STARRY, starry nights… A revamped Cumbrian hotel is set to offer stargazing sessions at historic Hadrian’s Wall.
Gilsland Hall Hotel, two miles North of the wall and near the village that bears its name, plans dark sky delights.
It is, the owners like to point out, “An England beyond Hadrian’s Wall”. Now, that’s one for the pub quiz.
Guests will head to the Wall – five minutes by car or an hour’s gentle walk – to see the star-studded night in all its glory.
The package includes a backpack with waterproof rug and blanket, home-made sausage rolls, a flask filled with a hot drink, binoculars and a star guide.
Hadrian’s Wall was built by the Romans in AD122 and the stroll there and back is over National Trust land.
What’s more, children will get a special certificate if they walk part of the Wall during their stay.
Gilsland Hall, set within 140 acres of landscaped gardens and woodland, can trace its own history back to the 1740s, and was visited by both Robert Burns and Walter Scott.
Rebuilt in 1859, it served as a convalescent home in the early 1900s before becoming a hospital during the First World War, where soldiers recuperated before returning to the front line.
During the Second World War it was used as a maternity hospital.
Currently, it’s a three-star country house hotel boasting 60 bedrooms – but all that is about to change.
After a limited summer season opening until the beginning of October, it will temporarily close for a full-scale refurbishment, emerging next year as a five-star hideaway.
The revamp will include new suites and patio rooms, and there’ll be a new luxury spa and a screening room.
The hotel will be operated by Monday Hospitality Group under its new country house hotel brand, Black Book Hotels.
Perfect for outdoorsy types in the era of the Great British Staycation, it’s the ideal base for exploring the area by car, on foot or by bike. As well as the Wall, Carlisle, Gretna, Hexham and Newcastle are all within reach.
The stargazing package is currently £220 for a double room, based on two sharing and including three-course dinner, bed and breakfast, it’s an affordable option for those looking for adventure in the UK.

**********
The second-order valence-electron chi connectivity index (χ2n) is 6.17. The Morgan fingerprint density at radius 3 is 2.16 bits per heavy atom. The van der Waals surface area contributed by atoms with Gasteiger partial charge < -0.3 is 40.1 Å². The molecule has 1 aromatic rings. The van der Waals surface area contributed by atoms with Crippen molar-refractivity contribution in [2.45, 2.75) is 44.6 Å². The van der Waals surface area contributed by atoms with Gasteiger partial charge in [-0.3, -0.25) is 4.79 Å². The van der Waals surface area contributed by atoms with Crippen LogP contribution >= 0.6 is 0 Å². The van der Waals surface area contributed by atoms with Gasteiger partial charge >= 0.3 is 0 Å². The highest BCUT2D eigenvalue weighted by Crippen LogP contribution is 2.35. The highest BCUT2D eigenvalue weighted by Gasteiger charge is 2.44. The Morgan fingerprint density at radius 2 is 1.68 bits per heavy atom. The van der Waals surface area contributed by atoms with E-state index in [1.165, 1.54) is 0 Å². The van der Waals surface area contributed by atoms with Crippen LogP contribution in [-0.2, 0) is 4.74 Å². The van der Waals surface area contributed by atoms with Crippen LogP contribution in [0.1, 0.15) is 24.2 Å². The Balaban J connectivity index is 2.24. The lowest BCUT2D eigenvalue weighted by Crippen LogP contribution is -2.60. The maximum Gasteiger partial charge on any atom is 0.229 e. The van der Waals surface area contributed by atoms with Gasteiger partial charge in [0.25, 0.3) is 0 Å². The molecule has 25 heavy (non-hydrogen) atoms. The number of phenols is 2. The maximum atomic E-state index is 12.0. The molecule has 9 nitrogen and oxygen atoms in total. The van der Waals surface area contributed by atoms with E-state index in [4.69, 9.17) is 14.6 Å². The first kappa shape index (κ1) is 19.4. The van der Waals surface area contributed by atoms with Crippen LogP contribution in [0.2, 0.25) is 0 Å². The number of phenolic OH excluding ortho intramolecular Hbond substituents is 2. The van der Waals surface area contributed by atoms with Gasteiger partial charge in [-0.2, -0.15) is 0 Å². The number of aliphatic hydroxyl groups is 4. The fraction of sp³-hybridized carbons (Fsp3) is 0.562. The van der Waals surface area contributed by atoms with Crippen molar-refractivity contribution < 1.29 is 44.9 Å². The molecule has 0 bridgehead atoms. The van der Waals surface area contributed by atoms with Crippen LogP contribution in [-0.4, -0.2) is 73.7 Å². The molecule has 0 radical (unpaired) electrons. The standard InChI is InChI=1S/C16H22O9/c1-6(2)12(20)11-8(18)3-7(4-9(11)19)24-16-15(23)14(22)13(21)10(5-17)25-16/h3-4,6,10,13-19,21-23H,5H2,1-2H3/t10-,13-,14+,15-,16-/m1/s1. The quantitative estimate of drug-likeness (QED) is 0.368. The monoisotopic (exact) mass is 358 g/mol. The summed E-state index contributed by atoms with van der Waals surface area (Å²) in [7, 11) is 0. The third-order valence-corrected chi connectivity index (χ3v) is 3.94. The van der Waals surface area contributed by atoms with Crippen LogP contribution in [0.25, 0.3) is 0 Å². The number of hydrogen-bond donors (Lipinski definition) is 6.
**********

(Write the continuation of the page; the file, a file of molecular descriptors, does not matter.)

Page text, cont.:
Oh, and yes, dogs can stay free of charge.
Guest rooms currently comprise a mix of singles, twins and doubles, with cotton linen, luxury bathroom amenities, flatscreen TV, complimentary bottled water, Birchall tea, Kru Cafe coffee and biscuits.
Garden views and deep soak bathtubs are available on request.
The Orangery restaurant serves a breakfast buffet and three-course dinner big on locally sourced ingredients. The Conservatory, with a garden terrace, offers all day dining and afternoon tea.
If the weather’s favourable, Gilsland Hall can supply a rug and hamper for guests to enjoy a picnic in the grounds, or a packed lunch to take away on a hike or exploring the local area.
There’s pitch and putt at the hotel – with an 18-hole golf course just down the road – and the hotel has fishing rights on the nearby River Irthing.
And here’s a tip if you’re looking for love.
The Popping Stone, half a mile from the hotel in a secluded glade, is the subject of a local folk tale claiming that the stones are lucky for lovers – and it’s a popular site for marriage proposals.
For information, booking and latest Covid advice see www.gilslandhall.com
* If you’re looking for stargazing adventure in the Swiss Alps, take a look here at an eye-catching initiative for when travel gets back to normal.
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